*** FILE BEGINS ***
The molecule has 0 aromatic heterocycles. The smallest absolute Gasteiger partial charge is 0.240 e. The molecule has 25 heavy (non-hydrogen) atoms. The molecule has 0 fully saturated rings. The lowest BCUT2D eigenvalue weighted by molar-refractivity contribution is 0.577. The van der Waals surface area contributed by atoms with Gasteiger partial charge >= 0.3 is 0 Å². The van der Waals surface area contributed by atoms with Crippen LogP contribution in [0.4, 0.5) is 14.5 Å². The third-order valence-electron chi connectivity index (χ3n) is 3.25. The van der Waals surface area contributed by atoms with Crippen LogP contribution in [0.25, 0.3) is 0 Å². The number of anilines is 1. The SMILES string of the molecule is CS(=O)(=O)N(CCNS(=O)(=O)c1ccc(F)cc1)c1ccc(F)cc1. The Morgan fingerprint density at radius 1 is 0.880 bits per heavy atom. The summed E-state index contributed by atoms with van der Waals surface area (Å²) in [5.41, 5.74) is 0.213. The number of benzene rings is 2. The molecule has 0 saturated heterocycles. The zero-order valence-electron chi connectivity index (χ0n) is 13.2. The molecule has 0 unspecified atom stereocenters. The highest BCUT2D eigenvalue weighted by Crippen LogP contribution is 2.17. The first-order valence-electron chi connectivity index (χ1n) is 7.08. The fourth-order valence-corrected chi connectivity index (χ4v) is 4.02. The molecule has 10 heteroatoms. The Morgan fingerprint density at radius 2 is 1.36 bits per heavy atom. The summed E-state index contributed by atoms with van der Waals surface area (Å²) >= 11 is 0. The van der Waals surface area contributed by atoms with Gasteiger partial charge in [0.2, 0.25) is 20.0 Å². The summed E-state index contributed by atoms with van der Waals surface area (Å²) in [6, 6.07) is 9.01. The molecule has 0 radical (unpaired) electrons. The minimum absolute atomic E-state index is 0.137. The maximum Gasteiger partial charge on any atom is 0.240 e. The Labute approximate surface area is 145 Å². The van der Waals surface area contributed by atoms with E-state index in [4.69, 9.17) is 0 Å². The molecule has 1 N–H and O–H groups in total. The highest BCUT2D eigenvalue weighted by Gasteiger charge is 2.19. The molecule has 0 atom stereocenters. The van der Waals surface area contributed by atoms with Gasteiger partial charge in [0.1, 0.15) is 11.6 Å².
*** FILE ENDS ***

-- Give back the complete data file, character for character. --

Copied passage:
The molecule has 0 aromatic heterocycles. The smallest absolute Gasteiger partial charge is 0.240 e. The molecule has 25 heavy (non-hydrogen) atoms. The molecule has 0 fully saturated rings. The lowest BCUT2D eigenvalue weighted by molar-refractivity contribution is 0.577. The van der Waals surface area contributed by atoms with Gasteiger partial charge >= 0.3 is 0 Å². The van der Waals surface area contributed by atoms with Crippen LogP contribution in [0.4, 0.5) is 14.5 Å². The third-order valence-electron chi connectivity index (χ3n) is 3.25. The van der Waals surface area contributed by atoms with Crippen LogP contribution in [0.25, 0.3) is 0 Å². The number of anilines is 1. The SMILES string of the molecule is CS(=O)(=O)N(CCNS(=O)(=O)c1ccc(F)cc1)c1ccc(F)cc1. The Morgan fingerprint density at radius 1 is 0.880 bits per heavy atom. The summed E-state index contributed by atoms with van der Waals surface area (Å²) in [5.41, 5.74) is 0.213. The number of benzene rings is 2. The molecule has 0 saturated heterocycles. The zero-order valence-electron chi connectivity index (χ0n) is 13.2. The molecule has 0 unspecified atom stereocenters. The highest BCUT2D eigenvalue weighted by Crippen LogP contribution is 2.17. The first-order valence-electron chi connectivity index (χ1n) is 7.08. The fourth-order valence-corrected chi connectivity index (χ4v) is 4.02. The molecule has 10 heteroatoms. The Morgan fingerprint density at radius 2 is 1.36 bits per heavy atom. The summed E-state index contributed by atoms with van der Waals surface area (Å²) >= 11 is 0. The van der Waals surface area contributed by atoms with Gasteiger partial charge in [0.2, 0.25) is 20.0 Å². The summed E-state index contributed by atoms with van der Waals surface area (Å²) in [6, 6.07) is 9.01. The molecule has 0 radical (unpaired) electrons. The minimum absolute atomic E-state index is 0.137. The maximum Gasteiger partial charge on any atom is 0.240 e. The Labute approximate surface area is 145 Å². The van der Waals surface area contributed by atoms with E-state index in [4.69, 9.17) is 0 Å². The molecule has 1 N–H and O–H groups in total. The highest BCUT2D eigenvalue weighted by Gasteiger charge is 2.19. The molecule has 0 atom stereocenters. The van der Waals surface area contributed by atoms with Gasteiger partial charge in [0.1, 0.15) is 11.6 Å².